UPDATE: at the conservative newsbusters.org Brent Baker (text link) interprets Schlesinger's observations as "victimology, as if African-Americans have no control over their destiny" and objects to the reference to slavery. In the context of the "whore" insult, sex slavery seems apt and Baker's point is not well made. However, if Essence magazine is equating the scanty clothing that athletes wear with the nakedness of slaves on the auction block, then that analogy is completely wrong. The more women engage in athletics, displaying their bodies to public gaze in the process, the better.


DIABETES TRIPLE PLAY A medical development was the other story that warranted coverage by reporters from all three networks. The Journal of the American Medical Association described an experimental treatment for juvenile diabetes on 15 patients that may restore insulin production to a malfunctioning pancreas.

Interestingly, the three networks chose differing angles.

NBC's Robert Bazell was the only correspondent of the three to mention the fact that the experiment had been conducted in Brazil. He focused on the ethics of outsourcing such risky procedures to poorer populations: "Hospitals in this country would be extremely reluctant to give permission for such a potentially life-threatening experiment." ABC's John McKenzie (subscription required) emphasized the risks: the treatment uses five days of chemotherapy to "destroy the existing immune system," making the body vulnerable to infection before the patient's healthy cells are reintroduced. The technique, McKenzie explained, is designed for newly-diagnosed diabetes patients, those who have "insulin-producing cells left to save." On CBS, in-house physician Jon LaPook used the buzzword "stem cells" to describe the experiment--not the embryonic stem cells that many pro-lifers object to, but the patient's own. LaPook also called the chemotherapy "a gentle form."


IN AND OUT After NBC's Jim Miklaszewski led yesterday with Iraq, ABC's Jonathan Karl followed up with more details on Gen David Petraeus' plan to extend military tours of duty. Karl reported that Defense Secretary Robert Gates is preparing to slow the speed of rotations so that every soldier spends 15 months instead of 12 in Iraq. CBS' Jim Axelrod updated us on the feud between President and Congress over whether strings should be attached to the $100bn funding for the war. He characterized George Bush as a "frustrated parent watching his kids act out" as he complained about the Democrats' troops-out requirements. Axelrod then quoted Sen Harry Reid, the Democrats' leader, replying that under Republican leadership, Bush had "a big rubber stamp here…that is not the way it is now." Anonymous White House aides assured Axelrod there will no negotiation between the two sides.


SUICIDES & SPIES Both CBS and NBC reported on events on the ground in Iraq. NBC's Richard Engel told us that a small number of suicide bombers--just seven so far--have been women. He talked by telephone to an anonymous 20-year-old woman called Maha who claimed to be planning to be the eighth. She became depressed and suicide-minded after both of her brothers were killed by Shiite death squads and her home was burned. She was then recruited as a potential terrorist. Engel noted that women have an advantage over men if they plan to blow themselves up since Iraqi cultural norms do not permit men to pat down women: "Insurgent leaders know women will pass right through checkpoints."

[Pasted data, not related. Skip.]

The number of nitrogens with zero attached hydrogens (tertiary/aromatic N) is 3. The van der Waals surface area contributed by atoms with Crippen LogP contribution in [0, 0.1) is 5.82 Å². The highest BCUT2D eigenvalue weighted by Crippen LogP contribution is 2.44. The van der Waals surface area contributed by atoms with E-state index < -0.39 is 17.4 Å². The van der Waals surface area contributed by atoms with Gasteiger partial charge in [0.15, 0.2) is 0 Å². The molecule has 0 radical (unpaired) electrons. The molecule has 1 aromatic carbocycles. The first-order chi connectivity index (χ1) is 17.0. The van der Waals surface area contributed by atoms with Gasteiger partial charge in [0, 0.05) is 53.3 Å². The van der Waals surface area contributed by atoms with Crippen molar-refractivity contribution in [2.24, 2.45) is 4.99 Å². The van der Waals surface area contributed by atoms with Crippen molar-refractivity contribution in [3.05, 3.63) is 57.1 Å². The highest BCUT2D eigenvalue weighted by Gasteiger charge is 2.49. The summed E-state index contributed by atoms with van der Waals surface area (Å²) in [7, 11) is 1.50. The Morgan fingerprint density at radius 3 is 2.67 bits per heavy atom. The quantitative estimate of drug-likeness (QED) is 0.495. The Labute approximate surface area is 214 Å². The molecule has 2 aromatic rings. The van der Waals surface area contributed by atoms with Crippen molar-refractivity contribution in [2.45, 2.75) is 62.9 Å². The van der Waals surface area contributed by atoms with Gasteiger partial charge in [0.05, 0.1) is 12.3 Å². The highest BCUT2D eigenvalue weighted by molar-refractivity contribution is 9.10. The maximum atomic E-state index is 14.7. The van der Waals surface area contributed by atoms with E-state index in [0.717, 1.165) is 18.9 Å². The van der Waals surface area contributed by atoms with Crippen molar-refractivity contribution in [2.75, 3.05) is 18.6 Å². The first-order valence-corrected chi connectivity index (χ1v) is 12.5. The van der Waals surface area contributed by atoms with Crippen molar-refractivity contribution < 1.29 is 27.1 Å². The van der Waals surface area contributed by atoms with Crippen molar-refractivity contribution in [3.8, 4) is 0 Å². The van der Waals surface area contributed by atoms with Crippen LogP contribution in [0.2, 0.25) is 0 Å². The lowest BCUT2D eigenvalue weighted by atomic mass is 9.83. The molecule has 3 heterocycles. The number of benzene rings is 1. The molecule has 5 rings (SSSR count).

Lara Logan filed an Exclusive for CBS on the journalist Giuliana Sgrena, who had been held hostage for 28 days in Iraq two years ago and then freed by Nicola Calipari, an Italian spy. Calipari had been killed and Sgrena wounded by an American soldier named Mario Lozano at a highway checkpoint as they made a nighttime getaway from her kidnappers. Lozano's lawyer suspects that Calipari refused to stop at the checkpoint because he wanted to keep secret the ransom he paid for Sgrena's release. The killing of Calipari has resulted in Italian murder charges against Lozano. Logan sat down with the tearful accused killer: "I get nightmares. I think about that guy almost every day." Lozano insists he was firing in self-defense, believing the car was attacking him--"I am just an infantry soldier doing my job"--but he will not go to Italy to stand trial.


FROM A DISTANCE On ABC, Bill Blakemore provided free publicity to an online project run jointly by the Holocaust Museum in Washington DC and the satellite picture providers at Google Earth. The project is designed to dramatize the full extent of the ethnic cleansing of Darfur in Sudan by the janjaweed militias. Blakemore demonstrated how to click and zoom: red fires signify obliterated villages; blue lines signify the flight of villagers to refugee camps; bars show the camps' populations. Blakemore called it "a God's eye view of some of the ugliest crimes of man."


CONNECTED TO THE TAIL BONE ABC had Ned Potter (subscription required) file a second, less gruesome, museum-based feature. Advances in paleontology have exposed the traditional postures of museum dinosaurs as "mostly wrong." They did not drag their tails along the ground as they ran, for example, and the bones of the vertebra have too much air between them. Potter visited a workshop where Pittsburgh's Carnegie Museum is reconfiguring its dinosaur skeletons. With new discoveries being made all the time, Potter reckoned that "decades from now" the dinosaur bones will have to be re-reassembled.


MENTIONED IN PASSING The network newscasts do not assign correspondents to all of the news of the day. If Tyndall Report readers come across videostreamed reports online of stories that were mentioned only in passing, post the link in comments for us to check out.

Today's examples: a House panel investigating the firing of those eight US Attorneys issued sub-poenas for Justice Department documents…the Senate began debate over federal biotechnology funding for embryonic stem cell research…China faces charges at the World Trade Organization for allowing copyright piracy…the father of the late Anna Nicole Smith's daughter has been identified.